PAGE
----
1. Economics Professor reads online article on Huawei
2. SOUNDBITE (English) Anoshua Chaudhuri, Economics Professor - SF State University:
"If they put a company on the entity list that means no US company or manufacturer can work with that company. They're banned from working with that company. So Huawei being on that list now makes it impossible for US-based companies and not just US-based companies, but companies who have subsidiaries even around the world, US companies who have subsidiaries around the world can also not work with Huawei anymore."
ARCHIVE: Berlin, Germany - 16 October 2017
3. Huawei phone file footage
San Francisco, California - 20 May 2019
4. SOUNDBITE (English) Anoshua Chaudhuri, Economics Professor - SF State University
"You know , pushing Huawei out from using US products and US manufacturers is going to force them to develop something of their own. They're already in the cheap phone market so this is going to actually make it probably better for them, that they have something in house that could work. They could actually make phones even cheaper and sell them in other markets."
Huawei could quickly lose its grip on the No. 2 ranking in worldwide cellphone sales after Google announced it would comply with U.S. government restrictions meant to punish the Chinese tech powerhouse.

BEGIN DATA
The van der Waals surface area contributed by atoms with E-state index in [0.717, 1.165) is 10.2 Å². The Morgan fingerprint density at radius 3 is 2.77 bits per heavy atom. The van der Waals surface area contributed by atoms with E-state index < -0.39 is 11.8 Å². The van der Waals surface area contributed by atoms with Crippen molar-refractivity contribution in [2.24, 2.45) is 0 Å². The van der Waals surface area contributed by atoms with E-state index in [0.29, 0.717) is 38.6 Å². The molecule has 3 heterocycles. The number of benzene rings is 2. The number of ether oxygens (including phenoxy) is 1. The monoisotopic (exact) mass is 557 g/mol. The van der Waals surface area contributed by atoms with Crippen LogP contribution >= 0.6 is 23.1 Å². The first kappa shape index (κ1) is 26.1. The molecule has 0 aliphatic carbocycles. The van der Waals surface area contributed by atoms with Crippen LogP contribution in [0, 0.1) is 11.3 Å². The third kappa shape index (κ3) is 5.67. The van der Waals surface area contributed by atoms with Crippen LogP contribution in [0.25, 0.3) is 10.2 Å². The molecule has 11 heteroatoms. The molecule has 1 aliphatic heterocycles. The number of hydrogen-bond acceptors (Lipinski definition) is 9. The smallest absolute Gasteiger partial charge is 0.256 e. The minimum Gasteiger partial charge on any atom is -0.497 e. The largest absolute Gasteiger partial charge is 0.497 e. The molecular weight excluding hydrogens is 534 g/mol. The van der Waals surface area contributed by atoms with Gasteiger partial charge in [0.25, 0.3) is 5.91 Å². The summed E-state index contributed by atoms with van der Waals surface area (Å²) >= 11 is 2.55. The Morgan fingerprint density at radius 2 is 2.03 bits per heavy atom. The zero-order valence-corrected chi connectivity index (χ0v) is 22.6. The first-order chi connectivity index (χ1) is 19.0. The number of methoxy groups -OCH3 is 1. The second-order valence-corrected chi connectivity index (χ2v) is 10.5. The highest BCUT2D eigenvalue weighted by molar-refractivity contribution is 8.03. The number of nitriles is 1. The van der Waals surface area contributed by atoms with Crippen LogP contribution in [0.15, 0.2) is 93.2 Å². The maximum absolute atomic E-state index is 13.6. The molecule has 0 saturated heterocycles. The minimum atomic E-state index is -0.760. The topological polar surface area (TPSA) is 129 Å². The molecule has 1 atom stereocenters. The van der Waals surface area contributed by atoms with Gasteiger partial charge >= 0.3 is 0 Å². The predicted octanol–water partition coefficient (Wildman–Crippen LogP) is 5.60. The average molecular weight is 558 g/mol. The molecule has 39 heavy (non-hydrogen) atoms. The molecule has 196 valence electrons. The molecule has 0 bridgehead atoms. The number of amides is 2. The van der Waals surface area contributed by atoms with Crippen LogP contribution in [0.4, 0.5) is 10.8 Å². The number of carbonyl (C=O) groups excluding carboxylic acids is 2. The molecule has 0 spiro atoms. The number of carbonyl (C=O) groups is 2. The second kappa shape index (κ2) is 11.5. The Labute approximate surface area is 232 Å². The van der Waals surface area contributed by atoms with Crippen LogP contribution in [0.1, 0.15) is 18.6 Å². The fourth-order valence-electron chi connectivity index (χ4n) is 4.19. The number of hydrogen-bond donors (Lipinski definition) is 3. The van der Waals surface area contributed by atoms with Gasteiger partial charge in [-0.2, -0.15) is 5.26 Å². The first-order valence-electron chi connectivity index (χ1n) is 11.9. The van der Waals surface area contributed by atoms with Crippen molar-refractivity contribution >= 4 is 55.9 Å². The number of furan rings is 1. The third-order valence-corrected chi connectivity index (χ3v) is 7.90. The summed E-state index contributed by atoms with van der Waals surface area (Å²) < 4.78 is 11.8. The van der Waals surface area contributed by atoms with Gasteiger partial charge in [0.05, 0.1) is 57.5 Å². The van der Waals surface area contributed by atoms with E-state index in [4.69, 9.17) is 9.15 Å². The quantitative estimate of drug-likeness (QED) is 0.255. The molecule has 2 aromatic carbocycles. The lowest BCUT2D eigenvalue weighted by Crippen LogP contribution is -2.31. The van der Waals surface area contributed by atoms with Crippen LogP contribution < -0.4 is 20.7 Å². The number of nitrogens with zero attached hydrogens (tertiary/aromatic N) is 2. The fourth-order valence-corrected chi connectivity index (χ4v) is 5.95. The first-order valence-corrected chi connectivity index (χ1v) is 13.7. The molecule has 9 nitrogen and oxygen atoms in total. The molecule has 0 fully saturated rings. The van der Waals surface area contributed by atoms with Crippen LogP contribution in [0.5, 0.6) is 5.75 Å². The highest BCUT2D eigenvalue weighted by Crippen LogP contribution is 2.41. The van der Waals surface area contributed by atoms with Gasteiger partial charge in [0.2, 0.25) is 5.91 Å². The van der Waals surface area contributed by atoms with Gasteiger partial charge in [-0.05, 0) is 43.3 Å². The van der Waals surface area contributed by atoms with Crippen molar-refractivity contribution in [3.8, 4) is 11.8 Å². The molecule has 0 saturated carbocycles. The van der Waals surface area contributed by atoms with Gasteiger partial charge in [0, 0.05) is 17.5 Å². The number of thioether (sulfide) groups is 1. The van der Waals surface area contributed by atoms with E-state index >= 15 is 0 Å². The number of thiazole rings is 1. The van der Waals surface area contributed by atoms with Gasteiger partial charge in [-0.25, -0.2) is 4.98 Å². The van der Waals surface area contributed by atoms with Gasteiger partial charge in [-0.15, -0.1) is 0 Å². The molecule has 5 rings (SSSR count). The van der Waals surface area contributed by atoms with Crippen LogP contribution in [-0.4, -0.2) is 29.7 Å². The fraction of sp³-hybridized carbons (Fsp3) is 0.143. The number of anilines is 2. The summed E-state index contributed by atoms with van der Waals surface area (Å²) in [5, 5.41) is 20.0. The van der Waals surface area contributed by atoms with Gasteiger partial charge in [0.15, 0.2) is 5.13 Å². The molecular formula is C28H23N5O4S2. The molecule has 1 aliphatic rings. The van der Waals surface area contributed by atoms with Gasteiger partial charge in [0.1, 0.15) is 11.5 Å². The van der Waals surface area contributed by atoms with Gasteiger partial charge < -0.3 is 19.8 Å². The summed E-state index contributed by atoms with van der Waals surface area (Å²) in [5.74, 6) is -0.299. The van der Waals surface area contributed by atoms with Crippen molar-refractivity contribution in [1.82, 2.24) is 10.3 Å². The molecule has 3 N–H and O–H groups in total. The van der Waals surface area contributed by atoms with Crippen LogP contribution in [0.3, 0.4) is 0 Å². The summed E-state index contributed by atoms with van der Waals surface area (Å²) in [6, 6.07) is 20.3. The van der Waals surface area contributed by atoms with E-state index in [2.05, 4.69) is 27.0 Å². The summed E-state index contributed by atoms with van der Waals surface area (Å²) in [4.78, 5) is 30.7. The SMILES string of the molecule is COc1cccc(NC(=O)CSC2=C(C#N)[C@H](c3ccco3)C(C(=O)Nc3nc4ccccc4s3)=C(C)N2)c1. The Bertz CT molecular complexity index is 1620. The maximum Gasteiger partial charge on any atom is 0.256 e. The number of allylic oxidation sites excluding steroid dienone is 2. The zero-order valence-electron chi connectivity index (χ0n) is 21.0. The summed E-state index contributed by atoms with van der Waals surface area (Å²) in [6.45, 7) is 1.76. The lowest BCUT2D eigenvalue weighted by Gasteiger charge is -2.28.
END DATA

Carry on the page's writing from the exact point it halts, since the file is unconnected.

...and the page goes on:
The Trump administration's move, which effectively bars U.S. firms from selling components and software to Huawei, ups the ante in a trade war between Washington and Beijing that partly reflects a struggle for global economic and technological dominance.
Google said it would continue to support existing Huawei smartphones but future devices will not have its flagship apps and services, including maps, Gmail and search. Only basic services would be available for future versions of the Android operating system on Huawei's smartphones.
Though the U.S. Commerce Department grants exceptions, the ban announced last week on all purchases of U.S. technology is thus apt to hurt Huawei, analysts say.
San Francisco State University economics professor Anoshua Chaudhuri says Huawei could be forced to develop their own components to replace U.S, technology. That, she says, could help Huawei in the long run.